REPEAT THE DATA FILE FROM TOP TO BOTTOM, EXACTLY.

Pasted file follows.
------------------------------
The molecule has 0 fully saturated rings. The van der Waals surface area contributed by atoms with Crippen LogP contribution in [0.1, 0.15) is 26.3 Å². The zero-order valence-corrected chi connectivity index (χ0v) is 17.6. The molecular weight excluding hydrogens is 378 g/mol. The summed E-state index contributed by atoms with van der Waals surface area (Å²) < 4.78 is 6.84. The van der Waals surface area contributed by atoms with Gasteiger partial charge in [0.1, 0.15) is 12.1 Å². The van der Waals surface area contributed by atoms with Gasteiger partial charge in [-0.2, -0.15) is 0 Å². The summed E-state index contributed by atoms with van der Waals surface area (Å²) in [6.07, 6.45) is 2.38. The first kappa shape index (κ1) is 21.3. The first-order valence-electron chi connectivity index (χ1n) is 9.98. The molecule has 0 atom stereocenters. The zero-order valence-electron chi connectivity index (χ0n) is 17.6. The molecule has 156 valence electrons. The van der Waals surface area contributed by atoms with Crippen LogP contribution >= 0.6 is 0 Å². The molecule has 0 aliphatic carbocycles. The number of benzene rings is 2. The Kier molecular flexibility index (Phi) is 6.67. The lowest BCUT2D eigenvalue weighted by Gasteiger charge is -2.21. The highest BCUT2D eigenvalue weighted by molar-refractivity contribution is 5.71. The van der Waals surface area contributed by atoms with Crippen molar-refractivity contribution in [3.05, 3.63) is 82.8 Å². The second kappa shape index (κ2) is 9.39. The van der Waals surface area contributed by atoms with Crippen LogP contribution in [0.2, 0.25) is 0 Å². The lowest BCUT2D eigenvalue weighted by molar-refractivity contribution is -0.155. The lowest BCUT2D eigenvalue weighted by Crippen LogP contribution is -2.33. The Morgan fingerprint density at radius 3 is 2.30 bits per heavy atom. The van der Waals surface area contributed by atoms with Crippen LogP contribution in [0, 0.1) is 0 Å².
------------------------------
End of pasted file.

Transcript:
The molecule has 0 fully saturated rings. The van der Waals surface area contributed by atoms with Crippen LogP contribution in [0.1, 0.15) is 26.3 Å². The zero-order valence-corrected chi connectivity index (χ0v) is 17.6. The molecular weight excluding hydrogens is 378 g/mol. The summed E-state index contributed by atoms with van der Waals surface area (Å²) < 4.78 is 6.84. The van der Waals surface area contributed by atoms with Gasteiger partial charge in [0.1, 0.15) is 12.1 Å². The van der Waals surface area contributed by atoms with Gasteiger partial charge in [-0.2, -0.15) is 0 Å². The summed E-state index contributed by atoms with van der Waals surface area (Å²) in [6.07, 6.45) is 2.38. The first kappa shape index (κ1) is 21.3. The first-order valence-electron chi connectivity index (χ1n) is 9.98. The molecule has 0 atom stereocenters. The zero-order valence-electron chi connectivity index (χ0n) is 17.6. The molecule has 156 valence electrons. The van der Waals surface area contributed by atoms with Crippen LogP contribution >= 0.6 is 0 Å². The molecule has 0 aliphatic carbocycles. The number of benzene rings is 2. The Kier molecular flexibility index (Phi) is 6.67. The lowest BCUT2D eigenvalue weighted by Gasteiger charge is -2.21. The highest BCUT2D eigenvalue weighted by molar-refractivity contribution is 5.71. The van der Waals surface area contributed by atoms with Crippen molar-refractivity contribution in [3.05, 3.63) is 82.8 Å². The second kappa shape index (κ2) is 9.39. The van der Waals surface area contributed by atoms with Crippen LogP contribution in [0.2, 0.25) is 0 Å². The lowest BCUT2D eigenvalue weighted by molar-refractivity contribution is -0.155. The lowest BCUT2D eigenvalue weighted by Crippen LogP contribution is -2.33. The Morgan fingerprint density at radius 3 is 2.30 bits per heavy atom. The van der Waals surface area contributed by atoms with Crippen LogP contribution in [0, 0.1) is 0 Å².